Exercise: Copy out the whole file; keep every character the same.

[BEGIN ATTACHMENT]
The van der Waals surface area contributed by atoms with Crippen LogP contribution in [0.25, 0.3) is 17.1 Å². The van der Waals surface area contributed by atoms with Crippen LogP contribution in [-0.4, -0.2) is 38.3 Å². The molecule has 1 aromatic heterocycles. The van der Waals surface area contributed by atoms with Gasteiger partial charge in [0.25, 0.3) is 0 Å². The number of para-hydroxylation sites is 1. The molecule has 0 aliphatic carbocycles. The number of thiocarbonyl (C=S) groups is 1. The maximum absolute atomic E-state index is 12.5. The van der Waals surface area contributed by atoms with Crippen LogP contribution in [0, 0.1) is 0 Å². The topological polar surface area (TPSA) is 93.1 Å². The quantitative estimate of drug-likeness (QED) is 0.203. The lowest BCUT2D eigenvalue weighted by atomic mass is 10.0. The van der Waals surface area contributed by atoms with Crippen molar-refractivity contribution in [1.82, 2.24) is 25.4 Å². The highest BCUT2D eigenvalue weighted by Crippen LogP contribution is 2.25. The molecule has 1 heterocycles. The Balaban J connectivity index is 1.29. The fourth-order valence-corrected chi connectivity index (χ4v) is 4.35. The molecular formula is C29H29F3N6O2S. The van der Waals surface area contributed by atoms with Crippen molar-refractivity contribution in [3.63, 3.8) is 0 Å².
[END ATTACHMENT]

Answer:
The van der Waals surface area contributed by atoms with Crippen LogP contribution in [0.25, 0.3) is 17.1 Å². The van der Waals surface area contributed by atoms with Crippen LogP contribution in [-0.4, -0.2) is 38.3 Å². The molecule has 1 aromatic heterocycles. The van der Waals surface area contributed by atoms with Gasteiger partial charge in [0.25, 0.3) is 0 Å². The number of para-hydroxylation sites is 1. The molecule has 0 aliphatic carbocycles. The number of thiocarbonyl (C=S) groups is 1. The maximum absolute atomic E-state index is 12.5. The van der Waals surface area contributed by atoms with Crippen LogP contribution in [0, 0.1) is 0 Å². The topological polar surface area (TPSA) is 93.1 Å². The quantitative estimate of drug-likeness (QED) is 0.203. The lowest BCUT2D eigenvalue weighted by atomic mass is 10.0. The van der Waals surface area contributed by atoms with Crippen molar-refractivity contribution in [1.82, 2.24) is 25.4 Å². The highest BCUT2D eigenvalue weighted by Crippen LogP contribution is 2.25. The molecule has 1 heterocycles. The Balaban J connectivity index is 1.29. The fourth-order valence-corrected chi connectivity index (χ4v) is 4.35. The molecular formula is C29H29F3N6O2S. The van der Waals surface area contributed by atoms with Crippen molar-refractivity contribution in [3.63, 3.8) is 0 Å².